Carfield Community Choir
I had a fun evening on Monday with Carfield Community Choir in Sheffield. They started a few years back as a choir of parents of children at a local primary school, and have gradually taken on an independent identity – though they still rehearse at the school, they have gradually acquired members who are not associated with it. They are directed by Liz Nicholas, who stepped out to keep things going when their original director moved on. Liz, like me, started out as a pianist (in fact we both studied with the same teacher, though not at the same time), who gradually moved through accompaniment to leading singers as she discovered how much more fun you can have making music with other people than alone in a practice room.
The workshop for Carfield was a bespoke version of my sessions on Developing the Ensemble and Aural Skills for Choral Groups. These are clearly related themes, so it took its focus in the overlap areas, with an emphasis on the listening dimension of developing togetherness as a performing group and the mutual responsiveness dimension of aural skills.
We started out with some generic exercises/games to develop awareness/skills in musically simplified contexts, but spent a good 2/3 of the time using their own repertoire as the basis for skills development. The easiest way to ‘transfer’ skills into repertoire is, after all, to learn them along with the music they are intended to enhance. We worked on two songs, both Liz’s arrangements for the choir, one of which was a current work-in-progress, the other a song from last summer due for revival. The choir was consequently sufficiently familiar with the notes and words to have some attention to spare for how they were singing them, but not so practised that they didn’t feel the need to spend time on them.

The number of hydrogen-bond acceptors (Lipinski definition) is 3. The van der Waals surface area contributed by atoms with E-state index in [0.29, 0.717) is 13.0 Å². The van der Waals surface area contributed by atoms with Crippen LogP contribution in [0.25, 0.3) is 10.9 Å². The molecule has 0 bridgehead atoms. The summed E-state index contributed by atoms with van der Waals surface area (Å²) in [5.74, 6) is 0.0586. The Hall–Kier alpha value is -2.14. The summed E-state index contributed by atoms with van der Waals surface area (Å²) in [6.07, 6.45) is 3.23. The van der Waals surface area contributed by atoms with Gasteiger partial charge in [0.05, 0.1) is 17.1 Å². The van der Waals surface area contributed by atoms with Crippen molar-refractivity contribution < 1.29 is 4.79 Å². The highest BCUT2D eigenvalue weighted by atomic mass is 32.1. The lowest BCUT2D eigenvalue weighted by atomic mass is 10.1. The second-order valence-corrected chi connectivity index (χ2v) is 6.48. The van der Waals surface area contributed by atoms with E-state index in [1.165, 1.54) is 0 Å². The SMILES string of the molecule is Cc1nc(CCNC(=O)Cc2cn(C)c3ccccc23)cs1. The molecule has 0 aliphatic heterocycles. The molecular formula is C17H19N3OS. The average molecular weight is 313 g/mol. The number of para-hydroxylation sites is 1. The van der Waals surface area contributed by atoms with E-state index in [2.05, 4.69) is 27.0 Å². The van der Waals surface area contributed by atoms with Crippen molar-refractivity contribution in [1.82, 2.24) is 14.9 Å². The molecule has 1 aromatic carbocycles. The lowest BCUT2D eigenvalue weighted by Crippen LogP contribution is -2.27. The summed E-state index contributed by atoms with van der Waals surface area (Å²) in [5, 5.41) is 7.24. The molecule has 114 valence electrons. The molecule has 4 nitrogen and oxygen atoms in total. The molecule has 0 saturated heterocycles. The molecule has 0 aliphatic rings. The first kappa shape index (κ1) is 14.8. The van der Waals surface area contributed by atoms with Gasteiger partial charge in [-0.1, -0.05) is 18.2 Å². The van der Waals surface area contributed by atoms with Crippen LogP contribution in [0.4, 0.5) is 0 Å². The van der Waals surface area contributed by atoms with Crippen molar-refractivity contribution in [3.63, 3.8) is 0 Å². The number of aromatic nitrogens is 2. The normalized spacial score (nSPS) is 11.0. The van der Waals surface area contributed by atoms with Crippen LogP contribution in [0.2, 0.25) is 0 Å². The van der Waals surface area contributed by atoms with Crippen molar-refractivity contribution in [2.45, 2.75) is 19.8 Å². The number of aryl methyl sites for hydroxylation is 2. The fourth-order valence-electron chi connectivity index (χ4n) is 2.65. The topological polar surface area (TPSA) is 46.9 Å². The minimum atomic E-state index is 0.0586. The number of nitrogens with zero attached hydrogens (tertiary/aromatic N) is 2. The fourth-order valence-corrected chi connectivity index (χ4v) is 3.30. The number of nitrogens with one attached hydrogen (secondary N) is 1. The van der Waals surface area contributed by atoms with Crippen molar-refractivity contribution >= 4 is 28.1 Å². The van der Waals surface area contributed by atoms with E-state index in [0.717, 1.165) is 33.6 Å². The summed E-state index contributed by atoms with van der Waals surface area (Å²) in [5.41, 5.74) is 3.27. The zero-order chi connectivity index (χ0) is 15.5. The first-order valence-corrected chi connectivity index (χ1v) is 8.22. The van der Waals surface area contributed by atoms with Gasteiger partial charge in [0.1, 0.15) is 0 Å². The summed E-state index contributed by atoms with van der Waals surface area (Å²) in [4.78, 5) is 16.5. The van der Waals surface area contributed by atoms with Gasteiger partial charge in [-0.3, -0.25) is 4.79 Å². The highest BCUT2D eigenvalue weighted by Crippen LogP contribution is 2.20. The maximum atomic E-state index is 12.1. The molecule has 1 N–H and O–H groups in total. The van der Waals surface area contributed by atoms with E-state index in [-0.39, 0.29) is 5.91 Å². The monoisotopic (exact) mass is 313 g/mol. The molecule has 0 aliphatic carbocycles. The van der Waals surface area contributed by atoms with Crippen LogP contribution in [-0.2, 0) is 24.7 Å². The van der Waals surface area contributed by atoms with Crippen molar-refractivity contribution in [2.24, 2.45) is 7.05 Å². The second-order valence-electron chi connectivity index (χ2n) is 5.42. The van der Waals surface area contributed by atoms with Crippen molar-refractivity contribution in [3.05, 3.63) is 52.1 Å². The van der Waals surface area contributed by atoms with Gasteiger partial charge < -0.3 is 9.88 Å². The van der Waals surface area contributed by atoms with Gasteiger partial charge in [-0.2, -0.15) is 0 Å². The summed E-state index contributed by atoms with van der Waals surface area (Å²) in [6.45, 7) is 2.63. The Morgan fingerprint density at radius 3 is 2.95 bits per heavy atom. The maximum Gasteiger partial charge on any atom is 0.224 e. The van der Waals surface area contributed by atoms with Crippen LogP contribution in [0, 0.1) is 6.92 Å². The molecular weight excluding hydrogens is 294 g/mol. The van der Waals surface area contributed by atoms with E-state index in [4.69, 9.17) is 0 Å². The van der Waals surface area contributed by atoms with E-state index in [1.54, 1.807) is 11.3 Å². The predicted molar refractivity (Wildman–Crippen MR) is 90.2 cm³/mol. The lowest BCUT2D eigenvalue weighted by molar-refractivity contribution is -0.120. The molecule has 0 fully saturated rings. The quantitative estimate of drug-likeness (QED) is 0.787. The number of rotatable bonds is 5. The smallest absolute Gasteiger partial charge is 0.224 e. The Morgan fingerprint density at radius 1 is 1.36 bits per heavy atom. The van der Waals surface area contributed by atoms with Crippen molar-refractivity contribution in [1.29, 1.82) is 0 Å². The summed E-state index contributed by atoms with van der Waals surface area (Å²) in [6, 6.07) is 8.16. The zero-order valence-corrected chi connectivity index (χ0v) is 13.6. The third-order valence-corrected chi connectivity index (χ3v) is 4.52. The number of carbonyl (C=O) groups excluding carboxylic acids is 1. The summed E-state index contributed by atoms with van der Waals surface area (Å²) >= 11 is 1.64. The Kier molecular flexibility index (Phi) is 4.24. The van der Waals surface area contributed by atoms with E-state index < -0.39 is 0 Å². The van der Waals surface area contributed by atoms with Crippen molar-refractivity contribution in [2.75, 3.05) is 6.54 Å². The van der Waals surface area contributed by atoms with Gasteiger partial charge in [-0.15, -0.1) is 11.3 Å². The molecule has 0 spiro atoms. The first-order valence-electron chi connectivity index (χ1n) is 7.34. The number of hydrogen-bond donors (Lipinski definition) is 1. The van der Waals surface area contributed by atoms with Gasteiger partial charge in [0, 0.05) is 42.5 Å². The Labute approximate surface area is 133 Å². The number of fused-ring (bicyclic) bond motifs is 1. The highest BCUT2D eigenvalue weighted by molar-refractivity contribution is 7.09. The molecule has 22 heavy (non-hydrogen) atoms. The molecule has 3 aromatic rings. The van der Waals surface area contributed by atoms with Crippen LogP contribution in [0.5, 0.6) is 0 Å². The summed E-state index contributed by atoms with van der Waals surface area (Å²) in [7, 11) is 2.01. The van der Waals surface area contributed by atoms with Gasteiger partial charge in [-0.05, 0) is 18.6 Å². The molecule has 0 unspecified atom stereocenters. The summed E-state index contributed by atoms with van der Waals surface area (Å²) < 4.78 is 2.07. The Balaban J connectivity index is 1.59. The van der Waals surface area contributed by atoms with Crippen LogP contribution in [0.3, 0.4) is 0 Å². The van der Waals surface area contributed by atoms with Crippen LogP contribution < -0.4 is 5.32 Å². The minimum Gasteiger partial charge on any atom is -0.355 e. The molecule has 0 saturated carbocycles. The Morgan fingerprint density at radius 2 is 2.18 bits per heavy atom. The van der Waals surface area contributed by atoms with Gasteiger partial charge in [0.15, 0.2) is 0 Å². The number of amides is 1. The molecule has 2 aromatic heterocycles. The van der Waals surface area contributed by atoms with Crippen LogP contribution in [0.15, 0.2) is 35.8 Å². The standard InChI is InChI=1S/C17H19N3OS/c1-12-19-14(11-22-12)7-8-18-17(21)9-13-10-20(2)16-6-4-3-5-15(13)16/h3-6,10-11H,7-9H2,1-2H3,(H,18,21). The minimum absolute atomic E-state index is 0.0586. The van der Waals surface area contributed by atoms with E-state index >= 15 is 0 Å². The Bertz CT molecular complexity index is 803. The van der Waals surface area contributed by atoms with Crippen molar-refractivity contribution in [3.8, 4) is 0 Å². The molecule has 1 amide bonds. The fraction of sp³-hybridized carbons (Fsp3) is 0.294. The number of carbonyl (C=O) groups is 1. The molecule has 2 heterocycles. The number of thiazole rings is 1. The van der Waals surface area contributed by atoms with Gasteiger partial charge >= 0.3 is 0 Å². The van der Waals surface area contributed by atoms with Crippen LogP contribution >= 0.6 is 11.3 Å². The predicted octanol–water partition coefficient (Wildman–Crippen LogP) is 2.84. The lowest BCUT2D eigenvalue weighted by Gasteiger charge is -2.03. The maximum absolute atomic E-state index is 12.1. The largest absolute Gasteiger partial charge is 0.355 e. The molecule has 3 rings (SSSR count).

One of the things I always find delightful when helping people find ways to develop aural skills is how perceptive listening is its own reward. By definition, the people you find in choirs are the type to take pleasure in and respond well to music – that’s why they choose to spend time doing it. So having space amongst all the cognitive and coordination challenges of singing your part to pay attention to the sheer sound the group is producing is a treat in itself. And of course, opening your ears has a magically beneficial effect on the sound itself, so the more attention you pay, the better quality your sonic pay-off.
One singer said that hearing the sounds they were producing together made her ‘feel proud to be alive’. And what I love about the fact she said it was that everybody else got the chance to go home feeling proud to have contributed to giving her that feeling. Ensemble musicianship emerges as not simply a matter of balancing leading and following, but gaining personal transcendence as an individual via service to the collective.